In the present invention, both the ferromagnetic layers 5, 7 which are stacked through the intermediate layer 6, especially at least the ferromagnetic layer 7 constituting an information recording layer is comprised of a ferromagnetic amorphous layer containing FeCoB or FeCoNiB, which is formed from, for example, a sputtering film.

Further, in the present invention, the plane pattern of at least the information recording layer, i.e., ferromagnetic layer 7, for example, the plane pattern of the stacked layers portion in the magnetoresistive element 1 is a form having a longer axis in one direction wherein both sides of the plane form along the longer axis direction form an outward protrusion or in a straight line, and the both ends of the plane form in the longer axis direction form an outward protrusion, thereby forming a pattern form. Examples of pattern forms are diagrammatically shown in A1 to A6 of FIGS. 2 and 3, and the pattern forms have symmetry with respect to the center axis of each of the longer axis and the shorter axis. For example, the pattern form may be in a rhombic form shown in A1 of FIG. 2 wherein both sides of the plane form along the longer axis direction and the both ends of the plane form in the longer axis direction form a bent outward or substantially bent form and an outward protrusion. Alternatively, the pattern form may be in a form such that both sides form a curved outward form, for example, a lemon-like form shown in A2 of FIG. 2, an elliptic form or an oval form shown in A4 of FIG. 3, or a not shown spindle form. The pattern form can be in a capsule form (A5 of FIG. 3) or a rectangular form (A6 of FIG. 3) such that the both outer sides are individually straight lines.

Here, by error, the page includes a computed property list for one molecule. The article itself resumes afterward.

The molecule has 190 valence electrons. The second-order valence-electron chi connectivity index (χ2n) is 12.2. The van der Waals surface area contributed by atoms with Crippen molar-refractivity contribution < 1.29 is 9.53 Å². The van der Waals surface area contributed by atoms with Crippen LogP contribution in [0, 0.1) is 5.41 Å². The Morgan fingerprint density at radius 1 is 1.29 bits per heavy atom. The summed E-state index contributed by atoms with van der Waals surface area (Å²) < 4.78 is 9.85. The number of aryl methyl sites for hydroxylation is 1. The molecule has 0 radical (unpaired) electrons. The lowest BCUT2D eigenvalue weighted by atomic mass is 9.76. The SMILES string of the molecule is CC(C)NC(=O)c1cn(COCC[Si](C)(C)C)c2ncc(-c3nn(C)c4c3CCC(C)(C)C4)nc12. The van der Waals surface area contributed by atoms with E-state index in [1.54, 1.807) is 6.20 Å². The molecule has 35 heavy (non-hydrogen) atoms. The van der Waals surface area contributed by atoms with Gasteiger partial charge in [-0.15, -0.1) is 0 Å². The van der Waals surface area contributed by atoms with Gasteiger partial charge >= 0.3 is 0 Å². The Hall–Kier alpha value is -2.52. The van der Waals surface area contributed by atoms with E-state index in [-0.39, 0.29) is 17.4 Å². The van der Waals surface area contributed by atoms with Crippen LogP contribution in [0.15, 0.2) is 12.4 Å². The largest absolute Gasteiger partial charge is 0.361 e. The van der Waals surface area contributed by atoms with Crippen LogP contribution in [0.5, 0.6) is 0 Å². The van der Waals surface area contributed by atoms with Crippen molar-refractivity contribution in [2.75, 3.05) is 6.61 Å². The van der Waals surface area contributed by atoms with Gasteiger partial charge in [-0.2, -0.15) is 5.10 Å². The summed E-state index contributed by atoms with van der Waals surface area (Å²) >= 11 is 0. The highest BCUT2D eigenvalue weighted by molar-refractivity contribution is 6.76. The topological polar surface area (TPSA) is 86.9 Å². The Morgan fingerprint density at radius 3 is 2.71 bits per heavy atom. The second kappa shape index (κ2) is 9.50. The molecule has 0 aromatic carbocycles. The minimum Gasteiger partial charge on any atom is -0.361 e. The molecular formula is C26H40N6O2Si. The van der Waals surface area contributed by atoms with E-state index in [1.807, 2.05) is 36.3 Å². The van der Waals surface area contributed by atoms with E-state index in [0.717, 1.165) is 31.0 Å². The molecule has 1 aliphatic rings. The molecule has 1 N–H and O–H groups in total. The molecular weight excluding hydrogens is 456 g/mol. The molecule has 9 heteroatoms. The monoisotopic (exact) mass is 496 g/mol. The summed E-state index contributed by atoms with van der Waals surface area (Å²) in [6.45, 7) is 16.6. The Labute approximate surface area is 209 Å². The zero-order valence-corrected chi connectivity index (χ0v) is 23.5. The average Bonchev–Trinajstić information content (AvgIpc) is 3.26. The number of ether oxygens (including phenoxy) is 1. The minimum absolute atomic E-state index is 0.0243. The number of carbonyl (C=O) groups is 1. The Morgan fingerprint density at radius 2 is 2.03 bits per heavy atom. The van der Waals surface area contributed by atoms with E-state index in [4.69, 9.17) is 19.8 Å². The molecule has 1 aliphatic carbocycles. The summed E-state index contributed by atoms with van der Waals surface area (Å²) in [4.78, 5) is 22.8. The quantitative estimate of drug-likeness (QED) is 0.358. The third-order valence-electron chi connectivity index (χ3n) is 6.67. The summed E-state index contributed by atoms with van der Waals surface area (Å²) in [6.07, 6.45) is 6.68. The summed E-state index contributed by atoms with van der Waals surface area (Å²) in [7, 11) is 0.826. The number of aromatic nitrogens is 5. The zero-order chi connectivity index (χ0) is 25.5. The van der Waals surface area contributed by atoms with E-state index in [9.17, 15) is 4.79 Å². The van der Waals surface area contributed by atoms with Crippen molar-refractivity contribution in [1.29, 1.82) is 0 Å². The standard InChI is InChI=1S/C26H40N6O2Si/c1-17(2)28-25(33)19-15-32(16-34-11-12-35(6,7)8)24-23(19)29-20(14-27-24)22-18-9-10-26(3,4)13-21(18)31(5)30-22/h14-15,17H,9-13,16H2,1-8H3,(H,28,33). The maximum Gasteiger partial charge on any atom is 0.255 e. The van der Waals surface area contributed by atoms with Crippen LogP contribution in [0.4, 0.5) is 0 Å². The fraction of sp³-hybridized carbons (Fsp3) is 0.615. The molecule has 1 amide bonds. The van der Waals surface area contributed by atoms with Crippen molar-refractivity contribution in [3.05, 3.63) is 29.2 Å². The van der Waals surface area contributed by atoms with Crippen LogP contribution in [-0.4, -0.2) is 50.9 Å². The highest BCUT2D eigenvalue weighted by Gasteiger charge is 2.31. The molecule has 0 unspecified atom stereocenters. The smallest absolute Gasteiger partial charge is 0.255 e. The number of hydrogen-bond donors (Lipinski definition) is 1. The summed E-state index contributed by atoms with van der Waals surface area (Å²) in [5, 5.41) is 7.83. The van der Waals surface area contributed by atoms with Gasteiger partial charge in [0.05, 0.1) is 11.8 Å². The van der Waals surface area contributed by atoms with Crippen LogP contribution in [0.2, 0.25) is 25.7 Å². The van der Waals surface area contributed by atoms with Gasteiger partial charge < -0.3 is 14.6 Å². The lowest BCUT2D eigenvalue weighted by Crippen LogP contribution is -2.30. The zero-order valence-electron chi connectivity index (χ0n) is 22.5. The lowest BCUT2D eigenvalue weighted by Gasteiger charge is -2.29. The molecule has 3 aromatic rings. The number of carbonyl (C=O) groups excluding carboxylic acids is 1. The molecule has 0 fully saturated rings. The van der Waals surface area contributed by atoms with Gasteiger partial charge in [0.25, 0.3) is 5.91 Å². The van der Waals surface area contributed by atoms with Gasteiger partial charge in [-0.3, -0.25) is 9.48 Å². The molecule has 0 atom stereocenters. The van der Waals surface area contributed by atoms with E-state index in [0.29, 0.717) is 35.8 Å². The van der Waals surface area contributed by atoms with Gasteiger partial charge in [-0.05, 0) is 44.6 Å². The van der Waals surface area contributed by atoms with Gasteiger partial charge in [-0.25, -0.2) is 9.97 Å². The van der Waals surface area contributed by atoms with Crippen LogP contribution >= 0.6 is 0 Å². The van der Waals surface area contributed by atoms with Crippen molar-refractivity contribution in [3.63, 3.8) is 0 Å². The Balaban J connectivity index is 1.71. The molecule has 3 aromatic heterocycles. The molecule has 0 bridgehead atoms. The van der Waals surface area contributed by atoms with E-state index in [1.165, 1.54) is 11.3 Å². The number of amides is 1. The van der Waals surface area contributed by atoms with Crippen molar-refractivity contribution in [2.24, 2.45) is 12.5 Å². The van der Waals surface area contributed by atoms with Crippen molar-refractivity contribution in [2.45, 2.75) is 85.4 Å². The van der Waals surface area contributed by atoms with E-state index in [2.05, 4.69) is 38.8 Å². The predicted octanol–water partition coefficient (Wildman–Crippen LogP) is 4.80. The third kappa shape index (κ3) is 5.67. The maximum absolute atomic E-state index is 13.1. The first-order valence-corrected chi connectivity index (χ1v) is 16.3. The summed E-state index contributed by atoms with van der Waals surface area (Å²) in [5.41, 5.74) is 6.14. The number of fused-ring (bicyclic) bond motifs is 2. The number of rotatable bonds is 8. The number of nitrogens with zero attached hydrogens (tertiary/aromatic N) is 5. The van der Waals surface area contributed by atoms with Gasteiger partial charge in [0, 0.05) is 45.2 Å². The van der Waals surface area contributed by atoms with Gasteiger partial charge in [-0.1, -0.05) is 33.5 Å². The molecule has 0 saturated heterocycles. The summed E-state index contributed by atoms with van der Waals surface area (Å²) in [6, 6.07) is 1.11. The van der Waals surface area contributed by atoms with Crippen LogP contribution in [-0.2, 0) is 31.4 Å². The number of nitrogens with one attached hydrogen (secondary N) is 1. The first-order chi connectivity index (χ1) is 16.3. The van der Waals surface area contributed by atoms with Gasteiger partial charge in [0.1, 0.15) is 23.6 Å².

However, the present invention is not limited to the examples shown in A1 to A6 of FIGS. 2 and 3. In the present invention, in addition to the pattern form, the (shorter axis):(longer axis) ratio is selected to fall in the range of 1:1.2 to 1:3.5.